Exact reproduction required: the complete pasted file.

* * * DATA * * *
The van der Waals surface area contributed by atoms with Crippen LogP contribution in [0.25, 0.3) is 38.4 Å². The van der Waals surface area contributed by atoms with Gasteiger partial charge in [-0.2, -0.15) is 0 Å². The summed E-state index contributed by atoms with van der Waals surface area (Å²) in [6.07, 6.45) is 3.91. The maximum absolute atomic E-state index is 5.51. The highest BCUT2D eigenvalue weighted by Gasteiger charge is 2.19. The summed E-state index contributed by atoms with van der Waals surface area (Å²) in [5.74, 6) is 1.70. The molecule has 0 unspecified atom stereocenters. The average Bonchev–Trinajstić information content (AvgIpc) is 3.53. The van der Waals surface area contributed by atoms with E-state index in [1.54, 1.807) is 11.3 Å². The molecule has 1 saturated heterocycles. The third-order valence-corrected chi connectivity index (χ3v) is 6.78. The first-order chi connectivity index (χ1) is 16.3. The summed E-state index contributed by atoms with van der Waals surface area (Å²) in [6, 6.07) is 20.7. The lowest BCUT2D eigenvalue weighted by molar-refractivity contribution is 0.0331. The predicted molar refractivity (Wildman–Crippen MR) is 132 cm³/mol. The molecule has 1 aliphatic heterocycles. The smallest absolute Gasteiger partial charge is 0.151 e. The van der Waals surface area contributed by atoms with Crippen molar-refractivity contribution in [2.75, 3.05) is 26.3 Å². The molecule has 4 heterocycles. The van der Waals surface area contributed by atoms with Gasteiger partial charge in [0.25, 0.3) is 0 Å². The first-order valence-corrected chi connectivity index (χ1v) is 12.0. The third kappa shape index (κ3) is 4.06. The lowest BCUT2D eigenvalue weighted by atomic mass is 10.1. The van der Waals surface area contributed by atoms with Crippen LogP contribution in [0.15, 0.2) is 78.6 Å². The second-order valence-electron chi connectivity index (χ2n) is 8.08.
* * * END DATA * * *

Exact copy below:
The van der Waals surface area contributed by atoms with Crippen LogP contribution in [0.25, 0.3) is 38.4 Å². The van der Waals surface area contributed by atoms with Gasteiger partial charge in [-0.2, -0.15) is 0 Å². The summed E-state index contributed by atoms with van der Waals surface area (Å²) in [6.07, 6.45) is 3.91. The maximum absolute atomic E-state index is 5.51. The highest BCUT2D eigenvalue weighted by Gasteiger charge is 2.19. The summed E-state index contributed by atoms with van der Waals surface area (Å²) in [5.74, 6) is 1.70. The molecule has 0 unspecified atom stereocenters. The average Bonchev–Trinajstić information content (AvgIpc) is 3.53. The van der Waals surface area contributed by atoms with E-state index in [1.54, 1.807) is 11.3 Å². The molecule has 1 saturated heterocycles. The third-order valence-corrected chi connectivity index (χ3v) is 6.78. The first-order chi connectivity index (χ1) is 16.3. The summed E-state index contributed by atoms with van der Waals surface area (Å²) in [6, 6.07) is 20.7. The lowest BCUT2D eigenvalue weighted by molar-refractivity contribution is 0.0331. The predicted molar refractivity (Wildman–Crippen MR) is 132 cm³/mol. The molecule has 1 aliphatic heterocycles. The smallest absolute Gasteiger partial charge is 0.151 e. The van der Waals surface area contributed by atoms with Crippen molar-refractivity contribution in [2.75, 3.05) is 26.3 Å². The molecule has 4 heterocycles. The van der Waals surface area contributed by atoms with Gasteiger partial charge in [0.25, 0.3) is 0 Å². The first-order valence-corrected chi connectivity index (χ1v) is 12.0. The third kappa shape index (κ3) is 4.06. The lowest BCUT2D eigenvalue weighted by atomic mass is 10.1. The van der Waals surface area contributed by atoms with Crippen LogP contribution in [0.15, 0.2) is 78.6 Å². The second-order valence-electron chi connectivity index (χ2n) is 8.08.